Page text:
FOOL ON THE HILL: An Investment Opinion
The only kind of investing we talk about at The Motley Fool is long-term investing. It's what we believe in. If you're going to invest for the short term, however, know you're playing a game based on market sentiment, not on business fundamentals.
The fact that they are often confused led me to this topic, though I'm risking telling people something they already know.
If you invest in companies for the long haul -- and that's the only kind of investing we talk about at The Motley Fool -- you're buying shares of a business you expect to hold for a minimum of five years, hopefully a lot longer.
It's not easy, but here's what you do. Take a company like Station Casinos (NYSE: STN) and learn how it makes money -- that it operates casinos in the Las Vegas area and focuses on the locals market, which shelters it from the expensive arms race the big casino operators are engaged in; learn that most of its floor space is dedicated to slot machines, since slots have super-high margins, and learn that in Clark County, Nevada the barriers to entry for opening off-strip properties, where Station operates, are getting higher. This is a trend that helps protect Station's franchise.
It takes a while to get familiar with a company and its industry, but the long-term benefits of investing in quality companies are hard to beat. And if you like studying and learning about businesses, well, you're having fun at the same time.
Of course, there's no guarantee this will always work. Say you plunked down $1,975 on December 31, 1993 to buy 100 shares of Station. As of December 31, 1999 you had earned a woeful 2.1% annually on this investment, leaving you with $2,243.75 in your pocket. Not exactly a great return. Heck, some banks pay more interest than that.
But, in general, that's what you try to do -- pick companies that have competitive advantages. For me at least, this is the only way to invest: Based on the long-term business fundamentals of a company that interests me.
If you do this, the success of the company as an investment is based upon how well the business performs. In technical terms, it's based on how much cash the company generates over a given period, and in really technical terms, it's based on the present value of the company's future cash flows, discounted at a certain rate to reflect the riskiness of the investment. That's what you're paying for -- a stream of future cash flows.
If you want to go the other route, gambling on the short-term performance of a stock, then it's worth knowing the game you're playing, and that you're walking on different soil.
In the best-selling book, Stocks for the Long Run, Jeremy Siegel, finance professor at the Wharton School of Business, said it better than I can. The following paragraph really opened my eyes to the difference between short-term and long-term investing:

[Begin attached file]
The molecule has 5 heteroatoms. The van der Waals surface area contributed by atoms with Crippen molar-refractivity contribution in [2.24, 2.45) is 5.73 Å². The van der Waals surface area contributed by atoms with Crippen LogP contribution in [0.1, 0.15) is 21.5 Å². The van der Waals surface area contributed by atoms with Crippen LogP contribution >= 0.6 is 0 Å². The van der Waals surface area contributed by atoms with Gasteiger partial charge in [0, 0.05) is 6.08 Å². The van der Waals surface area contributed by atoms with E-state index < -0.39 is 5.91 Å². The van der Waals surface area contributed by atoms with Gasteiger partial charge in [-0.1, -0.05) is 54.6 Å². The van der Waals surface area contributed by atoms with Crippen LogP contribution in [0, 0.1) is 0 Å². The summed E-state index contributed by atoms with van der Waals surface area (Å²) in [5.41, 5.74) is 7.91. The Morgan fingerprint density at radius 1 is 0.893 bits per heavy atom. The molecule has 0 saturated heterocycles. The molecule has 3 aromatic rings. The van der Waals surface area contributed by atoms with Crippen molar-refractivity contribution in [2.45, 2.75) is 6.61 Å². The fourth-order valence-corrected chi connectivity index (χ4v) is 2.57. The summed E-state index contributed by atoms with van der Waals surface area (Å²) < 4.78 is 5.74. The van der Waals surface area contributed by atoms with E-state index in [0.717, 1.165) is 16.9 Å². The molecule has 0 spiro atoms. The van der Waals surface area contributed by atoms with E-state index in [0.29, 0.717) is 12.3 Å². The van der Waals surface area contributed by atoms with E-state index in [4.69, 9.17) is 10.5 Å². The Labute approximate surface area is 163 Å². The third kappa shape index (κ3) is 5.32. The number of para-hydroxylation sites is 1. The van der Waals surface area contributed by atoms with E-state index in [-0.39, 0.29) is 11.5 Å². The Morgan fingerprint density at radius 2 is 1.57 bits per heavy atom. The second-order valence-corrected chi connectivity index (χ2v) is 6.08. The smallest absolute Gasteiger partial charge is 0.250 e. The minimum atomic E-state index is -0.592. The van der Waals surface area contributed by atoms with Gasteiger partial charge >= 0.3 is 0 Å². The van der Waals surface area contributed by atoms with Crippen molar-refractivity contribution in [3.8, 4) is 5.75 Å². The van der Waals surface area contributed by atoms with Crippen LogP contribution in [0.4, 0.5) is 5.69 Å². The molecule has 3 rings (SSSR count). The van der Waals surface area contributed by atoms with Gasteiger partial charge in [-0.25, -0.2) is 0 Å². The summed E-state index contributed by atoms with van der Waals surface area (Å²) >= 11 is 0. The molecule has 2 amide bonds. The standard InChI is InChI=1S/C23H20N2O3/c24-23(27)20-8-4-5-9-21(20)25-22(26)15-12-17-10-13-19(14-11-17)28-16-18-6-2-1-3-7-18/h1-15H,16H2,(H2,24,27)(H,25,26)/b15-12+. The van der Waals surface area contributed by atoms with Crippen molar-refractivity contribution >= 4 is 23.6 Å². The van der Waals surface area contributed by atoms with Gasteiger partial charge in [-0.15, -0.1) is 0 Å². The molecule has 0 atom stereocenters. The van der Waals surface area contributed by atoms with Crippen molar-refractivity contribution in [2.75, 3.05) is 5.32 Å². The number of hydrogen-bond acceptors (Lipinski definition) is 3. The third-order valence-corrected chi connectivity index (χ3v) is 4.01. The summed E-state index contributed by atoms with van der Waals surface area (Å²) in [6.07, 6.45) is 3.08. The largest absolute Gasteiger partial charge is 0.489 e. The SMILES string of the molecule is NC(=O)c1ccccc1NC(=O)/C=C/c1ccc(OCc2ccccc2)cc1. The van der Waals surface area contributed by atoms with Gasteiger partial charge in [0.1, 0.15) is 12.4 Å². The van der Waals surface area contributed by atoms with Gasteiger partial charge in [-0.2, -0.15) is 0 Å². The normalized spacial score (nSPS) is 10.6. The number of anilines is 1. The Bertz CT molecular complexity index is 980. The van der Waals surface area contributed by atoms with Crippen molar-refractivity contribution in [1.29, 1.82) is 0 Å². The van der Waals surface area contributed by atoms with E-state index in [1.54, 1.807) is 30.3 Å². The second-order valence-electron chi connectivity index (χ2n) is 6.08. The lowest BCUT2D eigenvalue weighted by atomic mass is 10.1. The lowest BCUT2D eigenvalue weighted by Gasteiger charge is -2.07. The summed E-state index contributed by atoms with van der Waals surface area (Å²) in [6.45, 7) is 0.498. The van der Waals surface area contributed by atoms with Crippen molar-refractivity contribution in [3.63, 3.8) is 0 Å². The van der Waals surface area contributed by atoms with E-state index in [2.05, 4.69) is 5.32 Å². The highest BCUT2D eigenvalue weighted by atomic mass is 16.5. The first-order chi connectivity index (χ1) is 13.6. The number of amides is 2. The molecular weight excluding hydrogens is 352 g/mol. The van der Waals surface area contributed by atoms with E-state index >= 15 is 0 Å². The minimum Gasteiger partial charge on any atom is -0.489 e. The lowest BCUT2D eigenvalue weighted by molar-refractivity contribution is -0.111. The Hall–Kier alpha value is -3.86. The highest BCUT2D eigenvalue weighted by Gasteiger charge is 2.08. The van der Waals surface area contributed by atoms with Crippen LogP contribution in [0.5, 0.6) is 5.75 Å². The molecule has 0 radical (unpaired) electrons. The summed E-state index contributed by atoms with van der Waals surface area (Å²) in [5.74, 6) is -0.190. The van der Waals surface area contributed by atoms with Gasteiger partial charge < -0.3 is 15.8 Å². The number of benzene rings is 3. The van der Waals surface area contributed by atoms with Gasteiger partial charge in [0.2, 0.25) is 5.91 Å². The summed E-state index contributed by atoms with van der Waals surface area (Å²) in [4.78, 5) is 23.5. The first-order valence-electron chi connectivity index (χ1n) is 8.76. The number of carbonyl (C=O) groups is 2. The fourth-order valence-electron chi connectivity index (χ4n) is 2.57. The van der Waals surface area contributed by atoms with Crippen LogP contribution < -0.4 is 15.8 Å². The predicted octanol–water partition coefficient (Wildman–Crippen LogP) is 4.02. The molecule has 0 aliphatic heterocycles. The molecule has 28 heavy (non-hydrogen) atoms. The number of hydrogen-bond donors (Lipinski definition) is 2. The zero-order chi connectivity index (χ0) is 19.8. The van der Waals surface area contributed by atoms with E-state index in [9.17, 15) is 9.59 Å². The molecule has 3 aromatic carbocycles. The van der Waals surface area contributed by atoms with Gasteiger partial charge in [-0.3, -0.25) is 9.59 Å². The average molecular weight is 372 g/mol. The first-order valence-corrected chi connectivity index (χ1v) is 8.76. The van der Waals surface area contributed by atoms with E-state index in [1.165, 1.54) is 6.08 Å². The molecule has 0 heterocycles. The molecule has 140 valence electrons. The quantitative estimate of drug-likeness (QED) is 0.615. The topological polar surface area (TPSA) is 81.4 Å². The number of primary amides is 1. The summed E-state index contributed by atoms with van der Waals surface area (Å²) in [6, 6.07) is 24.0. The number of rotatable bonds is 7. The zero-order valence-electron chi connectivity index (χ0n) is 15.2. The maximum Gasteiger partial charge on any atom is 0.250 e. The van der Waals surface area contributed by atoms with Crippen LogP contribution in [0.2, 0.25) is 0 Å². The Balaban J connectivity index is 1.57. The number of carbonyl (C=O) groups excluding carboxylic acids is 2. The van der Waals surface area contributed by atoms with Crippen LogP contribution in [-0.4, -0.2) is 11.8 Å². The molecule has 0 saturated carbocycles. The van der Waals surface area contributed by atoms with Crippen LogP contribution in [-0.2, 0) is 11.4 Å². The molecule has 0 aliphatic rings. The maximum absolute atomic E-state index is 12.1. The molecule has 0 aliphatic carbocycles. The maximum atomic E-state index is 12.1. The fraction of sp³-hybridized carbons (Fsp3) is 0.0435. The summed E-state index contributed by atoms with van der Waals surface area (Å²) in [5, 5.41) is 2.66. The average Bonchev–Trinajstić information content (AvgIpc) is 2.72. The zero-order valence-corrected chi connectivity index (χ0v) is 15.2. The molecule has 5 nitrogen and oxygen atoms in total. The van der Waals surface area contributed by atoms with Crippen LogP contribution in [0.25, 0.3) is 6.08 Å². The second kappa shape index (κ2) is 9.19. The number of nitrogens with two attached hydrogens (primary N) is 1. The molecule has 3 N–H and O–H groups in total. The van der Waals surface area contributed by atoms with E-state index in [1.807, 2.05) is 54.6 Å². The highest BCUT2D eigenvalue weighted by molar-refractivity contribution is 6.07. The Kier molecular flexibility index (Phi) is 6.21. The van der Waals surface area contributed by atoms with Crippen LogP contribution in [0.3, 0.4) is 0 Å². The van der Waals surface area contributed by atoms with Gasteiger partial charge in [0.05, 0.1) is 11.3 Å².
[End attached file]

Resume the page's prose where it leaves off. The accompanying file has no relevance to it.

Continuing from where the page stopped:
"Accordingly, success for short-term investors comes primarily from predicting how the investing public changes its view of stocks in the future, and quite secondarily from the cash flows realized by the investment itself... Although investment advice geared to the short run hinges on predicting the sentiment of other investors, in the long run you can ride out the waves of investor sentiment. Winning with stocks requires only patience, not foresight."
This is the bottom line for investors in deciding a time horizon. Do you want to base an investment decision upon your interpretation of business fundamentals over the long term (admittedly a challenging exercise), or upon what you think other investors will think?
For me, there's just too many cooks in the kitchen to favor short-term investing. I can't control how other investors will think, nor am I interested in trying. It's like planting a garden based on what vegetables I think my neighbors want to eat. Not only will I end up with food I don't like, but what if my neighbors change their minds? Instant compost heap.
This method relies far too much on the hand of fortune for my liking, yet people pay good money for short-term advice everyday.
Consider that on May 3, a Goldman Sachs analyst downgraded Wal-Mart (NYSE: WMT) and a number of other discount retail giants because of concerns over consumer spending and signs the economy might be slowing.
The analyst downgraded Wal-Mart to 'market outperform,' removing it from the company's 'recommend list.' Long term, however, he didn't change his opinion on the company.
Since the downgrade, the stock is down nearly 8%. Therefore, the analyst's call is probably considered a victory, and maybe even earned investors a few bucks (though with trading costs and taxes I seriously doubt it).
But as Wal-Mart's stock has declined, the business has performed quite well. Second-quarter sales grew 19.9% to $46.1 billion, and earnings per share increased 29% to $1.6 billion. Its Supercenters continue to gain momentum, and international stores in the U.K., Mexico, and Canada performed strongly. For the company, the last three months have been a victory whether the market recognizes it at this point or not. (Of course, it's also possible the market was just repricing the shares based on their future outlook, and that Wal-Mart needed a little wind let out of its sails. I don't know the company well enough to say.)
The point is that over the short term, it's not uncommon for a company's stock to underperform the business. Over the long term, however, the two converge.
I don't know what investors will think about Wal-Mart in three weeks, three months, or three years, and I don't want to risk my money investing on that basis. I just wouldn't feel like I had done my homework or that I was investing in an outcome I had any reasonable chance of predicting.